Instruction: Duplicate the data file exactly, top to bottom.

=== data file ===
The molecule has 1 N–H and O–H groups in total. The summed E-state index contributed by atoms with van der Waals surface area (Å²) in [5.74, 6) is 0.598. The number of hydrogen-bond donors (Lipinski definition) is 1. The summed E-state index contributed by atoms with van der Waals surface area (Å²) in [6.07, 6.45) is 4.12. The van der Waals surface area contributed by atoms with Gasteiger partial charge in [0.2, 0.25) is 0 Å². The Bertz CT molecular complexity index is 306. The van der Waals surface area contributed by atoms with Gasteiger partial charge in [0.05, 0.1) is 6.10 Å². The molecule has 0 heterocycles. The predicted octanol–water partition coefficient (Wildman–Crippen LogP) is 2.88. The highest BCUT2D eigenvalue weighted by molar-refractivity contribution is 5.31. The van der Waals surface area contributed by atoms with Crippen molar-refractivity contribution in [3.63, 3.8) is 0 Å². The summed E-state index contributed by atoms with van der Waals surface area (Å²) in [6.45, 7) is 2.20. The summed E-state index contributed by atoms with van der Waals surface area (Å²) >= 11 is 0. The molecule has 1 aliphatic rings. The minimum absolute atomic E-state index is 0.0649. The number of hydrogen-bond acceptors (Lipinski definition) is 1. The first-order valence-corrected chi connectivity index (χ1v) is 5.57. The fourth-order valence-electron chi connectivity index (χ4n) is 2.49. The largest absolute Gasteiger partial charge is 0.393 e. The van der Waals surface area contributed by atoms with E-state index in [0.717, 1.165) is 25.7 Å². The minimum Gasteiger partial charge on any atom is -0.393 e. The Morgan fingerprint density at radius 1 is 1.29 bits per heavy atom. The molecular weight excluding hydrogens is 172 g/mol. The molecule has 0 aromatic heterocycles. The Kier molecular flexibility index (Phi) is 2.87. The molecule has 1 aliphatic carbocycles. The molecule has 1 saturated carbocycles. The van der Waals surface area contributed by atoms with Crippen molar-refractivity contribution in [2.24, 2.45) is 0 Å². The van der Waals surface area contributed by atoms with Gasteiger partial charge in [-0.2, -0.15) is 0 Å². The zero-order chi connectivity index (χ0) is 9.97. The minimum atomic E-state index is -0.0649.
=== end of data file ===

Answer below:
The molecule has 1 N–H and O–H groups in total. The summed E-state index contributed by atoms with van der Waals surface area (Å²) in [5.74, 6) is 0.598. The number of hydrogen-bond donors (Lipinski definition) is 1. The summed E-state index contributed by atoms with van der Waals surface area (Å²) in [6.07, 6.45) is 4.12. The van der Waals surface area contributed by atoms with Gasteiger partial charge in [0.2, 0.25) is 0 Å². The Bertz CT molecular complexity index is 306. The van der Waals surface area contributed by atoms with Gasteiger partial charge in [0.05, 0.1) is 6.10 Å². The molecule has 0 heterocycles. The predicted octanol–water partition coefficient (Wildman–Crippen LogP) is 2.88. The highest BCUT2D eigenvalue weighted by molar-refractivity contribution is 5.31. The van der Waals surface area contributed by atoms with Crippen molar-refractivity contribution in [3.63, 3.8) is 0 Å². The summed E-state index contributed by atoms with van der Waals surface area (Å²) in [6.45, 7) is 2.20. The summed E-state index contributed by atoms with van der Waals surface area (Å²) >= 11 is 0. The molecule has 1 aliphatic rings. The minimum absolute atomic E-state index is 0.0649. The number of hydrogen-bond acceptors (Lipinski definition) is 1. The first-order valence-corrected chi connectivity index (χ1v) is 5.57. The fourth-order valence-electron chi connectivity index (χ4n) is 2.49. The largest absolute Gasteiger partial charge is 0.393 e. The van der Waals surface area contributed by atoms with E-state index in [0.717, 1.165) is 25.7 Å². The minimum Gasteiger partial charge on any atom is -0.393 e. The Morgan fingerprint density at radius 1 is 1.29 bits per heavy atom. The molecular weight excluding hydrogens is 172 g/mol. The molecule has 0 aromatic heterocycles. The Kier molecular flexibility index (Phi) is 2.87. The molecule has 1 aliphatic carbocycles. The molecule has 1 saturated carbocycles. The van der Waals surface area contributed by atoms with Crippen molar-refractivity contribution in [2.24, 2.45) is 0 Å². The van der Waals surface area contributed by atoms with Gasteiger partial charge in [-0.2, -0.15) is 0 Å². The zero-order chi connectivity index (χ0) is 9.97. The minimum atomic E-state index is -0.0649.